Law-enforcement peers, U.S. Forest Service employees, dignitaries and friends gathered at the McDowell County High School in Marion, N.C. last week to honor Forest Service law enforcement officer Jason Crisp and his K-9 partner, Maros. Among the memorial service attendees were 75 K-9 officers and their partners who paid tribute to both fallen officers.
U.S. Forest Service Chief Tom Tidwell and North Carolina Gov. Pat McCrory were among the thousands who filled the school’s gymnasium.
Crisp and Maros were shot and killed on March 12 pursuing a suspect who, just hours earlier, had allegedly killed his father and step-mother. As they had so many times before, Crisp and Maros were working to keep the Grandfather Ranger District, Pisgah National Forest, and surrounding area safe.
“Jason was happy being with his family, and he was happy serving his community,” the Rev. Charles Dicks said. “He cared about the agency, and he cared about his coworkers.”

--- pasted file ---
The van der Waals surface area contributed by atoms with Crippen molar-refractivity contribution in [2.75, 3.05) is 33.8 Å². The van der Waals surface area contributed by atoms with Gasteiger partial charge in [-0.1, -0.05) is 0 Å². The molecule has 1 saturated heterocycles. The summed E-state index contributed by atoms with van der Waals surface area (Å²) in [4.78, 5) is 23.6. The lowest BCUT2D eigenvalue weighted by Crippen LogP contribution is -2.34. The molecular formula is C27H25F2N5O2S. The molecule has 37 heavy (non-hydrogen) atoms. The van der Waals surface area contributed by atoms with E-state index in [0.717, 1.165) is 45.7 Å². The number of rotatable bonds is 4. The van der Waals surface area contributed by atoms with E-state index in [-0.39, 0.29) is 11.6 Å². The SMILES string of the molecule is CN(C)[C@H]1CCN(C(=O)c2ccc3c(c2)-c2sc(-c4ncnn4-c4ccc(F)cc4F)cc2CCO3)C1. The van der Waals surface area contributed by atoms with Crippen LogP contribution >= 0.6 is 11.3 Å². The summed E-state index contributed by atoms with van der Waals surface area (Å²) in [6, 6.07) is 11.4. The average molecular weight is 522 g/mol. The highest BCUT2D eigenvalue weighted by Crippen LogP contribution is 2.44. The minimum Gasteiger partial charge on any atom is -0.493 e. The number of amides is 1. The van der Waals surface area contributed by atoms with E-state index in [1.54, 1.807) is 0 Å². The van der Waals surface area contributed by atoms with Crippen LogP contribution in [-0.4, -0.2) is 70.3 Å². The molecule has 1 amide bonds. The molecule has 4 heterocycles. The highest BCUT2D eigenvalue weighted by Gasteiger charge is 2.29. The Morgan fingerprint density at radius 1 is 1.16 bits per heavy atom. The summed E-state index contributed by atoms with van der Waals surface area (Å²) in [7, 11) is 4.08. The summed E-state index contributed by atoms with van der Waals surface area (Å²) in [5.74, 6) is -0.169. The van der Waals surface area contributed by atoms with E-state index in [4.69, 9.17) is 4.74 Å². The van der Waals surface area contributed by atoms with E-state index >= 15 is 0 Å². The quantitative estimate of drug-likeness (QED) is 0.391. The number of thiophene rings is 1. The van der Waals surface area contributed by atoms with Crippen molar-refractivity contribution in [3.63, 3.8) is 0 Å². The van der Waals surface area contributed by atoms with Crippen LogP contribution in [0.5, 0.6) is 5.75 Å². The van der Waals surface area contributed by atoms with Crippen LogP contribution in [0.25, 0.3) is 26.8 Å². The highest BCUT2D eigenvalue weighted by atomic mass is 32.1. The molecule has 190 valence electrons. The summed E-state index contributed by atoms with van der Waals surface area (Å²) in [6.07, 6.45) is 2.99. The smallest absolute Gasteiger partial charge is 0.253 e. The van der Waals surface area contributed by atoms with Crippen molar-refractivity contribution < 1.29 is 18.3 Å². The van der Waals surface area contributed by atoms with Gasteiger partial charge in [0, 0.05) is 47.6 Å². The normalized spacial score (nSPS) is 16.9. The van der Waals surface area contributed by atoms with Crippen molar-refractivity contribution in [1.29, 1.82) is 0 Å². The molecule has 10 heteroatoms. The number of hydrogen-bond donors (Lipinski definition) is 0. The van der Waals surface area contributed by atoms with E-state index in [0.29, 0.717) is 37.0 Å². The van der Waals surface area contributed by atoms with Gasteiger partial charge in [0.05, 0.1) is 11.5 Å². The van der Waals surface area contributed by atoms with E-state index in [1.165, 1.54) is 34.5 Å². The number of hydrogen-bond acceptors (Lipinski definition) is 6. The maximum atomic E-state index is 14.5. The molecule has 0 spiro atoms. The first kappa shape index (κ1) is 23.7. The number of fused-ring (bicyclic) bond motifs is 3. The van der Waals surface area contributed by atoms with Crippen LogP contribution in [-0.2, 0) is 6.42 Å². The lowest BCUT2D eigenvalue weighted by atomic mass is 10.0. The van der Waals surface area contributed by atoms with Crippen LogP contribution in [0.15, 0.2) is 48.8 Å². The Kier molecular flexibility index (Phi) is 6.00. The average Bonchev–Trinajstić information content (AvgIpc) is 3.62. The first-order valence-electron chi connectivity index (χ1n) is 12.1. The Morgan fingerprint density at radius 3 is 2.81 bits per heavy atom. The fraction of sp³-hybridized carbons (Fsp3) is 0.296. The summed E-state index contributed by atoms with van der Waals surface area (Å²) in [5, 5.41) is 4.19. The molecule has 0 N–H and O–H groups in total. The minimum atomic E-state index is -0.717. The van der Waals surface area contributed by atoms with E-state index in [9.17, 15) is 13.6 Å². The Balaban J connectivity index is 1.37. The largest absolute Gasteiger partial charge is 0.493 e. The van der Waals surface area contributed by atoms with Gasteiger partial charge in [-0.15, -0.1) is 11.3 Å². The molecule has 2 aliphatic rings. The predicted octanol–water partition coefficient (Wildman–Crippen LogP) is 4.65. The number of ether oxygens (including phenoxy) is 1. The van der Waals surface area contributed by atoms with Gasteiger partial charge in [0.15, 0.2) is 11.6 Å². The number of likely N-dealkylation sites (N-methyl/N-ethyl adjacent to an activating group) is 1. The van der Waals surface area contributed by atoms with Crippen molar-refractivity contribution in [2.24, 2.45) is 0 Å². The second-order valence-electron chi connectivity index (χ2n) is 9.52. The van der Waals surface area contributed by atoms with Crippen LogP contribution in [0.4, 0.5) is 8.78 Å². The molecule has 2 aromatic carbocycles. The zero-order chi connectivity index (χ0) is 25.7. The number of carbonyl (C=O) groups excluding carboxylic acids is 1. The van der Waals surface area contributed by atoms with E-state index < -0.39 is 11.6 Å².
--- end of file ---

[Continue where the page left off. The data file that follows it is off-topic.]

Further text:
These were common themes shared by speakers at the ceremony. They described the 38-year-old Crisp as a devoted husband, a loving father of two and a kind-hearted man who helped others.
A Forest Service law enforcement officer for eight years, Crisp was a man of strong faith, whose spirituality served as the foundation for how he approached life. He and Maros performed their duties with honor, courage and dignity.
One of Jason’s family members shared the following story prior to the ceremony.
“The last time I saw Jason, he came to my house and spent a couple of hours with me; but he was upset at me,” the grieving family member said. “I had recently helped another family member with some house work, and Jason was upset that I didn’t call to ask for his help… That’s the type of person Jason was.”
March 12 was Jason’s day off. When he received the call about a murder suspect who was on the loose, he didn’t hesitate to respond. Maros assisted in the call, and it was the last time the two would answer the call of duty. Despite the tragic outcome, the two officers are not separated. Jason was laid to rest on March 17 with Maros’ ashes placed in an urn in his arms.
They will be missed by the people who knew and loved them in western North Carolina.